H.R. Questions: What is the proper procedure for employee reprimand?

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Disciplinary actions or reprimands are unfortunately a part of the working world.  Like it or not, there will be times when it’s necessary to discipline an employee, whether for performance issues or behavioral issues.


There are many ways to handle disciplinary issues, but one of the most important aspects is that disciplines be handled in a uniform manner.  To achieve that goal, your organization should have a discipline process in place to address performance and behavioral issues and use those steps and processes to discipline an employee.  That disciplinary policy should probably begin with and be managed by your Human Resources (“HR”) department and involved applicable managers, and other members of company leadership.


You should work with your internal team to develop an agreed-upon disciplinary process and policy, but many employers have decided to follow a plan that escalates through the following steps.  This process is designed so that you move further down the list as performance problems and behavioral issues increase in severity or frequency.


1. Verbal Warning

When an issue arises, a serious conversation should take place between the employee’s manager and the employee and be designed to ensure the employee understands the severity of the situation.

During the conversation, reiterate the expected behavior or performance, and explain how the employee’s current behavior or performance isn’t measuring up to that expectation. Lay out the facts in a straightforward way, so the employee doesn’t feel that they have been subject to discrimination and give the employee the opportunity to explain things from their perspective.

Explain to the employee that you have taken note of the conversation and, if the employee doesn’t show improvement, an official written warning will be submitted to HR. The conversation should be documented with the date, time, and location, as well as the topic of conversation and any agreed-upon terms.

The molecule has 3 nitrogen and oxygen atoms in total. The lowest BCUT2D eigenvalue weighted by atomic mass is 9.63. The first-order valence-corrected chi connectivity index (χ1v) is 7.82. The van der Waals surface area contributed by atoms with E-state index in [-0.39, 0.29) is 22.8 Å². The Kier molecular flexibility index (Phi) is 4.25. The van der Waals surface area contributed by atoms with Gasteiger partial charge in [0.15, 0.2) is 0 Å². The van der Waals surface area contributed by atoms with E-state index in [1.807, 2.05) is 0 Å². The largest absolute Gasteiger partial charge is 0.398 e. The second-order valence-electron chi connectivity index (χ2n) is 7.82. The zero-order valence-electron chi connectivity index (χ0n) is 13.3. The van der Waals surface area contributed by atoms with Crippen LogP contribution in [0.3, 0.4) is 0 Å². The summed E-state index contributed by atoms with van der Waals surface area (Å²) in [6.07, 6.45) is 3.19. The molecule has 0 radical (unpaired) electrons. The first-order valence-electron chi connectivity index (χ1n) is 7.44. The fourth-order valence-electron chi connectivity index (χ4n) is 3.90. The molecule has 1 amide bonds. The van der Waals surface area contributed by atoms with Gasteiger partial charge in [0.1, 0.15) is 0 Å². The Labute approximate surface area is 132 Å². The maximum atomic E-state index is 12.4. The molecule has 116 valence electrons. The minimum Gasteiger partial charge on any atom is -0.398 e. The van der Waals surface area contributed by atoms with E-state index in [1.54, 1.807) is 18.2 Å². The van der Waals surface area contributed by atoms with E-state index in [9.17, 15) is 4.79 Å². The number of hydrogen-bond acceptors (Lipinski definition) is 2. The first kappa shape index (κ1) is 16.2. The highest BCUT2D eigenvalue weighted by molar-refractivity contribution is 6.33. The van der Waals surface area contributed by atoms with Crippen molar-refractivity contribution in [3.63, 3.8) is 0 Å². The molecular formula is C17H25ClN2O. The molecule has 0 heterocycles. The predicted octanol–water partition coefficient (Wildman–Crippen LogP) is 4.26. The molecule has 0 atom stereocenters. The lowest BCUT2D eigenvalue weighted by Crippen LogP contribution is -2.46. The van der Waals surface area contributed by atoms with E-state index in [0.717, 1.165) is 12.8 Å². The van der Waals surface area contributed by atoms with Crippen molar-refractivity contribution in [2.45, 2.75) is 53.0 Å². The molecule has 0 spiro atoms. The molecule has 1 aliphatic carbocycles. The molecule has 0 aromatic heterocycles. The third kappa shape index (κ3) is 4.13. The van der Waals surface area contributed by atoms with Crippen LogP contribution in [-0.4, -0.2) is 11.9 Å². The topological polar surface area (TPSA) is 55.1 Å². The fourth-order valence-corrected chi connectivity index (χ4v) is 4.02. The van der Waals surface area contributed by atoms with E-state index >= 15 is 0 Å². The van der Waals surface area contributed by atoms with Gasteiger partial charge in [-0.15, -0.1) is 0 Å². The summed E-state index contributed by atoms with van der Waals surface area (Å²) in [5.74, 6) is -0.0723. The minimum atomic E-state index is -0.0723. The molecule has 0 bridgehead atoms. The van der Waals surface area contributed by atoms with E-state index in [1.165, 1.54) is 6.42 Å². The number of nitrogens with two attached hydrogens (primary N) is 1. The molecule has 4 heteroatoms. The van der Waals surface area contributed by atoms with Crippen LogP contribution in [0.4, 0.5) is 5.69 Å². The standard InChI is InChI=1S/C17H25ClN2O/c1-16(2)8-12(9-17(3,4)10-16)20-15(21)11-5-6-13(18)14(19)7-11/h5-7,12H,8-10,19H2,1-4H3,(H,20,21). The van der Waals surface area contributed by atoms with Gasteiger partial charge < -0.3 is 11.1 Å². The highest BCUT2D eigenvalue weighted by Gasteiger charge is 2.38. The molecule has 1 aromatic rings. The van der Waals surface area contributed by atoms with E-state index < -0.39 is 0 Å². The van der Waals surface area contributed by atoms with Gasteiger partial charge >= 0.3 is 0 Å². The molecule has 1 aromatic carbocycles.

2. Written Warning

If the problem persists then it’s time for a second conversation. The employee should be presented with reasons why their behavior is problematic and how and why it is expected to change.

Include what the issue is (or what occurred) and ways to fix it. Additionally, you’ll want to include all expectations moving forward and possible consequences for inaction—as well as a clear timeline for meeting the expectations.

Document the conversation and then provide it to the employee as a written warning.  Provide the employee with a copy of this written warning and provide another copy of the documentation to HR to be stored in the employee’s file.


3. Suspension and Improvement Plan

The next step in an employee discipline process may involve asking the employee to leave the office and/or developing a Performance Improvement Plan (“PIP”). Give the employee a final chance to step away and reflect on what happened, as well as to decide if they want to make the effort to improve. Review the PIP and make changes where needed.

The PIP should have a timeline (e.g., 4 or 6 weeks) and the employee and manager should meet weekly during that period to review the employee’s improvement or lack thereof.  As part of your action improvement plan, you and your employee may want to map out milestones that the employee is expected to achieve. Document each weekly meeting and provides those notes to HR.


4. Termination

If you have followed the steps above, and if the employee still hasn’t shown progress or continues to repeat unacceptable behavior, the final step in the employee disciplinary process should be termination of employment.


Keep in mind, that there are many details to a well-written disciplinary policy, and you will need involvement and input from upper management, HR, and managers. Also, there is no one size fits all policy, so it’s important to take the time to get a policy that will be effective for your organization.



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Lisa Smith, SPHR, SHRM – SCP
Certified EEO Investigator (EEOC)
Lead Support and Content Chief – HelpDeskforHR.com
“You cannot be audit-proof, but you can Be Audit-Secure.”

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